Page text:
A number of Resolve Group staff attended a recent presentation on Electric Vehicles (EVs) organised by ITS NZ at the UoA Business School. Discussions were held on the implications of a growing EV fleet on the way New Zealanders use roads and vehicles and how this may impact infrastructure and ITS systems.

Electric Vehicles (EVs) have the potential to make roads and private mobility much more sustainable, reducing carbon emissions and noise pollution. The number of EVs in New Zealand recently surpassed 1000 vehicles, and is set rise dramatically, as are the number of charging points.

Elizabeth Yeoman, GM Transport at the Energy Efficiency and Conservation Authority (EECA), promoted New Zealand as the ideal place for EVs, and suggested there are opportunities for New Zealand innovators to create complimentary technology. She presented data that showed that over a lifetime (including manufacture and disposal), while there is no significant difference in toxicity or resource depletion between EVs and internal combustion vehicles, there are some very significant other upsides: EVs produce 60% less CO2; they use 40% less energy, 50% less photochemical matter, and produce zero tailpipe emissions.

Steve West, CEO of Charge Net, a company installing charging stations for electric cars throughout the country, is already taking up the EECA challenge, and talked of the role complimentary infrastructure had in inspiring the uptake of EVs. With a plan to have over 100 stations across the country within three years, Charge Net cover installation costs and supply kit. They set up agreements with private organisations for use of land etc., and recover costs from users.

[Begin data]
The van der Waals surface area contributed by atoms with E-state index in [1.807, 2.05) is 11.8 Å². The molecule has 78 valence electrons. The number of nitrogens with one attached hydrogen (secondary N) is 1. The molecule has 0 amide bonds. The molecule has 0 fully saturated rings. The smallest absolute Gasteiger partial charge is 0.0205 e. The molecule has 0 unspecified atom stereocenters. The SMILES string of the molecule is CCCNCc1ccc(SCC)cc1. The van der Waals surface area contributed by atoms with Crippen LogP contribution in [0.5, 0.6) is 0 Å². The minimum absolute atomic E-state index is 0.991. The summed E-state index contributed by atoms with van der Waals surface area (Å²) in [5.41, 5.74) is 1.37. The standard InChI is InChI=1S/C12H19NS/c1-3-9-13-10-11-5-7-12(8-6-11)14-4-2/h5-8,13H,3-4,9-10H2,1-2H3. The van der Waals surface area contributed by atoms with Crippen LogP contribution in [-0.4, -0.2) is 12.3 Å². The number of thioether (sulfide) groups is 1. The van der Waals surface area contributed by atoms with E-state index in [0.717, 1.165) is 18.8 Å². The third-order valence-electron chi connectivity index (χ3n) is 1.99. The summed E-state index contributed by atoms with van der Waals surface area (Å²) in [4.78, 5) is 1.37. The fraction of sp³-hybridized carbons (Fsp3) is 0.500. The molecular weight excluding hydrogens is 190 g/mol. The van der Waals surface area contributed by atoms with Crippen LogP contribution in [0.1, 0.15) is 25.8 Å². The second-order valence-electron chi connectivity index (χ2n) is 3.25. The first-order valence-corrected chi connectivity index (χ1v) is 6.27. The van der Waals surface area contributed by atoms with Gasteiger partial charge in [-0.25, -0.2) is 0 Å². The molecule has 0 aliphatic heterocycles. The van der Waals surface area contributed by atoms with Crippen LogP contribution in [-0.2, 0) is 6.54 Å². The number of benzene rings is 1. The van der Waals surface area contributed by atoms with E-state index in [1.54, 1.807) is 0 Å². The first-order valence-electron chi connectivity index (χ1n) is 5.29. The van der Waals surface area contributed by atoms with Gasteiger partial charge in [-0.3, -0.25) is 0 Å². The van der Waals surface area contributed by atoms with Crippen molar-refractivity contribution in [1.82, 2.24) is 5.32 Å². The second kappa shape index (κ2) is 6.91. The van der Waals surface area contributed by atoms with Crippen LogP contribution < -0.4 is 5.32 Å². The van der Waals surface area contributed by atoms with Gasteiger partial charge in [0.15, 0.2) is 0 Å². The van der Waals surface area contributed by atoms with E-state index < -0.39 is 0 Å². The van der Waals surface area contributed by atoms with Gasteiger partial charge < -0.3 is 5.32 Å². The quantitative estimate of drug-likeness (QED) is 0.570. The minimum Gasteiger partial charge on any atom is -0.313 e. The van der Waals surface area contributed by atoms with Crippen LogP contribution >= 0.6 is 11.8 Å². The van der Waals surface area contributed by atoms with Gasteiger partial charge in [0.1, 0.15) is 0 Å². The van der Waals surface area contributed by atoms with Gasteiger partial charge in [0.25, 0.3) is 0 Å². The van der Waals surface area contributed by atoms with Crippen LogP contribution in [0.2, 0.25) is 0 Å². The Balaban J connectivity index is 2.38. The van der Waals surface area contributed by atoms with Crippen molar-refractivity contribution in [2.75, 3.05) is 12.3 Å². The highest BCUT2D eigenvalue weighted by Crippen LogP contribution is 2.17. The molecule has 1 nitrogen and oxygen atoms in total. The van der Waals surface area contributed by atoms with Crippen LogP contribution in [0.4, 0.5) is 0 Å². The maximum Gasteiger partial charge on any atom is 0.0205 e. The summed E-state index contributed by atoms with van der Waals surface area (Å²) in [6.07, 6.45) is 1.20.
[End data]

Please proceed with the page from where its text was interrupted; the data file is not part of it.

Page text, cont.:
In combination with the improvement in capability of driverless cars, and the gradual uptake of shared vehicles and car sharing services, EVs are seen as a key element in reducing energy usage across the country.

ISO Logo

The ISO 9001 standard is undergoing the periodic revision standards generally go through every 3 to 5 years to ensure they are relevant and up-to-date. The new version of the standard, expected to be published in September 2015, will feature some important changes.

ISO 9001 is an internationally recognised standard that has been designed to ensure organisations meet the needs of customers and other stakeholders while also meeting statutory and regulatory requirements related to the company’s products and services. ISO 9001 was developed and published by ISO (International Organisation for Standardisation), which is an independent, non-governmental membership organisation and the world’s largest developer of voluntary International Standards. Over one million organisations worldwide are independently certified to this quality standard, making ISO 9001 one of the most widely used management tools in the world today. Our QA Manager, Nigel Griffith, has written a short document summarising the responsibilities of having a Quality Management System, and giving an overview of what the general requirements of being ISO certified are. You can download a PDF of Nigel’s ISO 9001 and Quality Management Systems here.

The impact of this revision will mean some changes for accreditation bodies, certification bodies, training organisations, implementing organisations, procurement organisations, consultants and customers. Organisations already certified to ISO 9001:2008 will have three years to transition to the new standard.

What are the changes to the new standard?

Most of the requirements remain unchanged although some of the terminology will be slightly different and ISO has introduced a common structure that will align with other management system standards such as ISO 14001, Environmental Management Systems (reviewed this year).

The biggest change is the need to take a risk based approach to quality management, which is expected to be beneficial to many organisations.

Smaller organisations and service companies will find the new standard simpler to comply with as it will be less prescriptive; there is a definite move from being required to have a quality manual to having ‘documented information’ that demonstrates systems and processes.